How To Face The Reality Of Placing Your Child In Residential Care.

It’s one of the toughest decisions a foster or adoptive parent has to make. We know because we’ve had to make it. Not once, twice, or even three times, but four! Out of the ashes of these dark moments, we learned how to face the reality of residential care with hope.

“Man have we been there!”

Those words crossed my lips last night as my wife shared the news that a friend of hers had just left her son in the psychiatric ward of their local hospital. Tears ran down Kristin’s face as she identified completely with this broken mother. We know the pain, the agony, and the defeat of making this decision. We’ve made it four times with one of our children in the past. It never gets easier. It leaves you feeling like a failure; like you’re the worst parent in the world.

You wonder, “Will life ever get better? Will my kid ever get better? How will we ever make it through this darkness?” If not questions like these, it’s the guilt. Oh, the guilt! It batters your soul like like a relentless hurricane making landfall. You feel as though there’s not a parent in this world worse than you. You beat yourself up with thoughts such as, “I’m a parent and I couldn’t control my child!” “They’re behavior is because of me! It’s my fault.” “I couldn’t protect my other children so I had to send him somewhere else.”

We know what you’re going through. Like I said, we’ve been there. We’re still there. Our oldest son doesn’t live at home and won’t until 2016. Every time we visit him, or talk to him on the phone, we cry. Our hearts break. It’s the toughest thing in the world. But, it’s also the most hopeful thing in the world. We believe in our son and we have solid hope for the future. However, that wasn’t the case 4 years ago. We were in a pit and we were desperate.

Step by step, inch by inch, we had to crawl out and rebuild life. The experiences we’ve had, and the lessons we’ve learned, have helped us see the light at the end of the tunnel. If you’re in this same pit and you are struggling, here’s what you can do to move forward:

  1. Grieve. Allow yourself to grieve. Don’t try to be strong and fortified right off the bat. Take the first few days, to a week, and be sad over this new reality. The first time our son entered residential care we were distraught, but we tried to pull ourselves together too soon. You need to pull yourself together for the sake of your family but not right away. You’ve just lost someone you love, at least in terms of proximity to your home. Grieve. It’s a critical step to the healing process.
  2. Hope. After you’ve grieved, have hope that your child is getting the help he or she needs. This was hard for us to grasp. We kept focusing on the fact that we couldn’t help him, instead of the truth that he was getting help. When we figured this out we found hope. I remember driving away from a visit with him, one afternoon, at the residential facility he was placed in, and feeling hopeful. Even through tears, I felt hope. I looked at Kristin and said, “God has big plans for our son!” I believed this beyond a shadow of a doubt, even though things seemed bleak.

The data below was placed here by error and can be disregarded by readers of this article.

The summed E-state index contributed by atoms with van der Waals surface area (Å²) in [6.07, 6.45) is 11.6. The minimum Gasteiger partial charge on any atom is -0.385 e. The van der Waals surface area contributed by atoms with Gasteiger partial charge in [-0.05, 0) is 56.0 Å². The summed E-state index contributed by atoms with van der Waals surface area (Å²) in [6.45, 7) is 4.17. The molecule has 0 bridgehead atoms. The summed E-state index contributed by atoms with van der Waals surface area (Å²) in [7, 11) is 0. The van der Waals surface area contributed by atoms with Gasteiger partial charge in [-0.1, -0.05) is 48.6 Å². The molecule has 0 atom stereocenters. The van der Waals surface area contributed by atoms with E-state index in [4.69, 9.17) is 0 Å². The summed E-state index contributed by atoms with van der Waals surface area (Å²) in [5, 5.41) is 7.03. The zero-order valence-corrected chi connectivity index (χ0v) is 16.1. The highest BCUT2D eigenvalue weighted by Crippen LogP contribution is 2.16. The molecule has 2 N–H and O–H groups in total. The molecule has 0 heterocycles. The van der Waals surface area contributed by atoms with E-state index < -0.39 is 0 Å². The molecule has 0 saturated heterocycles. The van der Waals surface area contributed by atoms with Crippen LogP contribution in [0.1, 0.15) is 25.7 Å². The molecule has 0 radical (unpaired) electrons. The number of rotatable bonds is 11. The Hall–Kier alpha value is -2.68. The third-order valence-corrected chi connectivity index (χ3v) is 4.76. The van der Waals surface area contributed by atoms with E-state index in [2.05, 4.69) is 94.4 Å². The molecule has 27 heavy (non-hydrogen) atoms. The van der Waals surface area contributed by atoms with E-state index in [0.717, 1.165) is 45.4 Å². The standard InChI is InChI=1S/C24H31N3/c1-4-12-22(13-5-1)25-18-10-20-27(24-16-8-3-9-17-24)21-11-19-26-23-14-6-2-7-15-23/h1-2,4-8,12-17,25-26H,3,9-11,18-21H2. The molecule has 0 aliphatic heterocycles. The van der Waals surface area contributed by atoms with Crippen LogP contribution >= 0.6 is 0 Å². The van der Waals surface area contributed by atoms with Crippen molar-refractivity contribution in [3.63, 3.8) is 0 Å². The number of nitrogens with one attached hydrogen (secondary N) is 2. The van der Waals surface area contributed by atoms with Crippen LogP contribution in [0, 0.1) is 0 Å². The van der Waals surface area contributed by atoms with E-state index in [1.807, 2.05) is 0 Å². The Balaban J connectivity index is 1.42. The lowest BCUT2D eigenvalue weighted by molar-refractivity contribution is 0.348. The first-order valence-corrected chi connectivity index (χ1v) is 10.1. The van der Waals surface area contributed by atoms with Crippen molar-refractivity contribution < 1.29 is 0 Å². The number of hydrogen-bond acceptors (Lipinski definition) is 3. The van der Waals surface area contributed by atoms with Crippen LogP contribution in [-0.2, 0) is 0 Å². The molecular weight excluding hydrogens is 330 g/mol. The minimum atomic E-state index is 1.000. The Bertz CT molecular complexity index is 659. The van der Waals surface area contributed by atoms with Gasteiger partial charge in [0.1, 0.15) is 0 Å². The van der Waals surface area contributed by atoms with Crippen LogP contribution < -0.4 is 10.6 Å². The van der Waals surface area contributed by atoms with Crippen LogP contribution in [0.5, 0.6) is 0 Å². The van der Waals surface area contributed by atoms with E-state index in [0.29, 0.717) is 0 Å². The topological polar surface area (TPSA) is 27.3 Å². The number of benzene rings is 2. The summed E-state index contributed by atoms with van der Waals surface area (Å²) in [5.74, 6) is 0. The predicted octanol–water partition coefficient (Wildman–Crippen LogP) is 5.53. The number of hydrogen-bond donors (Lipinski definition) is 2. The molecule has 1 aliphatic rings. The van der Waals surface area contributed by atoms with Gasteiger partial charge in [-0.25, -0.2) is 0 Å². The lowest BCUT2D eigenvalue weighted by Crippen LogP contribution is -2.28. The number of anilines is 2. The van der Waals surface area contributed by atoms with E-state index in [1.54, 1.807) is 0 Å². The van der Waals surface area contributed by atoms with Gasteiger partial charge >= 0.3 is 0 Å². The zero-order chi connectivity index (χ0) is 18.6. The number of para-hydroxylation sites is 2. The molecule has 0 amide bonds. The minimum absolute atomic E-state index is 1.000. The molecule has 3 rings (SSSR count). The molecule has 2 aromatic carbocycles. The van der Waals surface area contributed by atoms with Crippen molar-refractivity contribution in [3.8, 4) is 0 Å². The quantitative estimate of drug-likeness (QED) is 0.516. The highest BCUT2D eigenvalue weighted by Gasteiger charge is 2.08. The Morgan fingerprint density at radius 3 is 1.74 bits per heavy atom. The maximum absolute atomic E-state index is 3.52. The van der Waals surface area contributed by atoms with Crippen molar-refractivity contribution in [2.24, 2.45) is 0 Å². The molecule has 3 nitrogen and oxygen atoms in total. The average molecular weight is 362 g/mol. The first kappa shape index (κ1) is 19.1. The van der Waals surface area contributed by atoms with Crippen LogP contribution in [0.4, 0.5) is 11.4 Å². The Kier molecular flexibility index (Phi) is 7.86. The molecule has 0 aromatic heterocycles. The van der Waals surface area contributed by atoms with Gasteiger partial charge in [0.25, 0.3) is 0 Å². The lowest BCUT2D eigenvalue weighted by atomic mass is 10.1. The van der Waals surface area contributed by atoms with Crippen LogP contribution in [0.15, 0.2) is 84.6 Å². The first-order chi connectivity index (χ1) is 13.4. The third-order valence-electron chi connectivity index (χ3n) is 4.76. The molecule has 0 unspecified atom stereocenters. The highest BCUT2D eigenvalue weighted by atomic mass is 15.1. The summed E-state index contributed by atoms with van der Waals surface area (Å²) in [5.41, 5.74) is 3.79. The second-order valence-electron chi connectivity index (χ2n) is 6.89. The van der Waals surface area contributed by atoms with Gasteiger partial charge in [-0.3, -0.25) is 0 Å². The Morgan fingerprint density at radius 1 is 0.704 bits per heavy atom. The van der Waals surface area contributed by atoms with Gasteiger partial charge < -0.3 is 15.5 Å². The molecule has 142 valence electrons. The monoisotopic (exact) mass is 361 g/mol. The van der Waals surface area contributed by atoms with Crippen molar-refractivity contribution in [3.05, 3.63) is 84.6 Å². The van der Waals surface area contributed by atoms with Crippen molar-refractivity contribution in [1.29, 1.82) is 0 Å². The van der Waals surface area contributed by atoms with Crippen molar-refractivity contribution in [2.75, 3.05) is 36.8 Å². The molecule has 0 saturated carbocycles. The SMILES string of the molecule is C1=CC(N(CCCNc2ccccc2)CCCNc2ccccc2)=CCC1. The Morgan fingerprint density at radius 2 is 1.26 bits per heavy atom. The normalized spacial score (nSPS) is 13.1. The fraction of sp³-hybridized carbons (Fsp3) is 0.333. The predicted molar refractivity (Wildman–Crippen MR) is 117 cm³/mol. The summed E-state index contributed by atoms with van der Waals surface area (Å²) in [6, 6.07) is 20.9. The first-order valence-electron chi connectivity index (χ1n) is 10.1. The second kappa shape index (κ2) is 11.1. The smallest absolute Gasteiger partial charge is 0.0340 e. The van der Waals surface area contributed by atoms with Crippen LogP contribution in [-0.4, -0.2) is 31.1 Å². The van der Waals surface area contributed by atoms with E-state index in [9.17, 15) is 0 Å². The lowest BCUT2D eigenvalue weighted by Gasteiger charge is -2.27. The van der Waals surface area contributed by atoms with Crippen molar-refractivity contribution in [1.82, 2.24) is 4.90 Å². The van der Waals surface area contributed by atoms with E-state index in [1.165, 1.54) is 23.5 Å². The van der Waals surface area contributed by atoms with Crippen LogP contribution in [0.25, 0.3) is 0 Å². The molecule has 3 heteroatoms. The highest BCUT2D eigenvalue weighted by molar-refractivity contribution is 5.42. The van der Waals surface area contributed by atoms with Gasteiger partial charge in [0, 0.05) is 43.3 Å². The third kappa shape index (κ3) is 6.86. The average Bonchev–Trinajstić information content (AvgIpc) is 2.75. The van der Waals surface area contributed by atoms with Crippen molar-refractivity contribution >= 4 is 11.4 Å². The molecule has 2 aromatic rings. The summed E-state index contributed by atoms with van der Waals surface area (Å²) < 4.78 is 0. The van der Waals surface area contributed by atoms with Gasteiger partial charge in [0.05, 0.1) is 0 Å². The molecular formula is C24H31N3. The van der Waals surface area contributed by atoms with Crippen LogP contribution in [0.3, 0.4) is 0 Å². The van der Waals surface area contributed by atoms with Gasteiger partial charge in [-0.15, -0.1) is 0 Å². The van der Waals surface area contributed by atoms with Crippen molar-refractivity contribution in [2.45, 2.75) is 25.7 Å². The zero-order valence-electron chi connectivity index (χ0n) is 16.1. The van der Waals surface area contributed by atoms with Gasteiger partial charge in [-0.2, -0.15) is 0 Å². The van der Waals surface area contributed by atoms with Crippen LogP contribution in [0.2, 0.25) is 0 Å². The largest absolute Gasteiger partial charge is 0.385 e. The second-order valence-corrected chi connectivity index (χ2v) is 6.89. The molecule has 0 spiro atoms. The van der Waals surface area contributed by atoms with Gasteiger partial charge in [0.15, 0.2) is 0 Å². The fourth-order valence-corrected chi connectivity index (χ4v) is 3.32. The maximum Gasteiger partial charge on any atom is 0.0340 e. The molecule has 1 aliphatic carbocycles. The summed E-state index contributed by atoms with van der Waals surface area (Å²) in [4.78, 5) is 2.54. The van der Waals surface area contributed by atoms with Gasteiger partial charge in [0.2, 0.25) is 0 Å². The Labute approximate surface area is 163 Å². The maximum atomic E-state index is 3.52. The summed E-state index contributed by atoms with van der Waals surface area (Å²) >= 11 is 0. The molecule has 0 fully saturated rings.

3. Rest. Now that your child is not in your home for a period of time, and you aren’t fighting a daily battle with them, take time to rest. The first time our child entered residential care this wasn’t something we did. We learned how important it was though. He came back home after only 2 weeks and we were still exhausted. I know it’s not easy to rest when your child is not at your home anymore, but you need to do it. You need to invest in your other children and take the break you so desperately need. Resting and recalibrating will better prepare you to parent your child if and when he or she returns home.
  4. Work. Work hard to change things before your child returns home. Change your family’s routine to make your days more productive. Change your eating and sleeping habits. Fix the things that are broken, both literally and figuratively, in your home. We even changed where our son’s bedroom would be once he returned. Create structure so that he or she enters into a peaceful and controlled environment. This will help your child grow but will also help you grow as well.

The hope is that you never have to make the difficult decision to place your child in residential care. It’s not easy, at all! But if you face this reality, there’s hope. We understand the reality and we know the pain first hand. We are living proof that you can make it through the darkest night.

Our son is living proof that there is healing and restoration, even when it seems completely hopeless!

Question: Have you had to make this difficult decision with your son or daughter? What lessons have you learned? You can leave a comment by clicking here.

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